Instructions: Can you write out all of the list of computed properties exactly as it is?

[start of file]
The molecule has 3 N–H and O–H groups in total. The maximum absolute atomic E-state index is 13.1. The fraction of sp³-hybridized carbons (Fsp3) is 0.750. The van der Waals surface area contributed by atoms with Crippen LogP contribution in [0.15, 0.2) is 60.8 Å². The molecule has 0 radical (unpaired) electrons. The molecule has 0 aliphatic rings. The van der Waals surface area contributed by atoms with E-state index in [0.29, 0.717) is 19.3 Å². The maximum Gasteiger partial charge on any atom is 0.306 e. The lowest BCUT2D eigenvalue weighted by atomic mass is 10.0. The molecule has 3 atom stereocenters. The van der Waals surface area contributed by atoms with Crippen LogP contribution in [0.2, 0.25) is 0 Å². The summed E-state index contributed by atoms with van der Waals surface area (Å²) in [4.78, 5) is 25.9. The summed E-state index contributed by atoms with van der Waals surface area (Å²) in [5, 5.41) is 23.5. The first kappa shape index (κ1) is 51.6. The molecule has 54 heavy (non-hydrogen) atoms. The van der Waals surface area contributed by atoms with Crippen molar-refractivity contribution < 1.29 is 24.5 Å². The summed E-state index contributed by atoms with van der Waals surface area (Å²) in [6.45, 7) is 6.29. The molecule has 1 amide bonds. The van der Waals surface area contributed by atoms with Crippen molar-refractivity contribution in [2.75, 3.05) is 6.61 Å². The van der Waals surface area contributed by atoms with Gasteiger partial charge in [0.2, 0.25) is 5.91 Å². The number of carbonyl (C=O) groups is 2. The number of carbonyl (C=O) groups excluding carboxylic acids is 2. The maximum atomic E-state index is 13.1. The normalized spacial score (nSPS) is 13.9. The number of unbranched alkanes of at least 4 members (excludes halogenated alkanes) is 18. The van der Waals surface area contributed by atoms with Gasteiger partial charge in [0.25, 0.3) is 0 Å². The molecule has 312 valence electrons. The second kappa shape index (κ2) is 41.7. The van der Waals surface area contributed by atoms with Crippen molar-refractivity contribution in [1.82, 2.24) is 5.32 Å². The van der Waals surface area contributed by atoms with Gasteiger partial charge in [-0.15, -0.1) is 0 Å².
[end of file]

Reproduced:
The molecule has 3 N–H and O–H groups in total. The maximum absolute atomic E-state index is 13.1. The fraction of sp³-hybridized carbons (Fsp3) is 0.750. The van der Waals surface area contributed by atoms with Crippen LogP contribution in [0.15, 0.2) is 60.8 Å². The molecule has 0 radical (unpaired) electrons. The molecule has 0 aliphatic rings. The van der Waals surface area contributed by atoms with E-state index in [0.29, 0.717) is 19.3 Å². The maximum Gasteiger partial charge on any atom is 0.306 e. The lowest BCUT2D eigenvalue weighted by atomic mass is 10.0. The molecule has 3 atom stereocenters. The van der Waals surface area contributed by atoms with Crippen LogP contribution in [0.2, 0.25) is 0 Å². The summed E-state index contributed by atoms with van der Waals surface area (Å²) in [4.78, 5) is 25.9. The summed E-state index contributed by atoms with van der Waals surface area (Å²) in [5, 5.41) is 23.5. The first kappa shape index (κ1) is 51.6. The molecule has 54 heavy (non-hydrogen) atoms. The van der Waals surface area contributed by atoms with Crippen molar-refractivity contribution < 1.29 is 24.5 Å². The summed E-state index contributed by atoms with van der Waals surface area (Å²) in [6.45, 7) is 6.29. The molecule has 1 amide bonds. The van der Waals surface area contributed by atoms with Crippen molar-refractivity contribution in [2.75, 3.05) is 6.61 Å². The van der Waals surface area contributed by atoms with Gasteiger partial charge in [0.2, 0.25) is 5.91 Å². The number of carbonyl (C=O) groups is 2. The number of carbonyl (C=O) groups excluding carboxylic acids is 2. The maximum atomic E-state index is 13.1. The normalized spacial score (nSPS) is 13.9. The number of unbranched alkanes of at least 4 members (excludes halogenated alkanes) is 18. The van der Waals surface area contributed by atoms with Gasteiger partial charge in [0.25, 0.3) is 0 Å². The molecule has 312 valence electrons. The second kappa shape index (κ2) is 41.7. The van der Waals surface area contributed by atoms with Crippen molar-refractivity contribution in [1.82, 2.24) is 5.32 Å². The van der Waals surface area contributed by atoms with Gasteiger partial charge in [-0.15, -0.1) is 0 Å².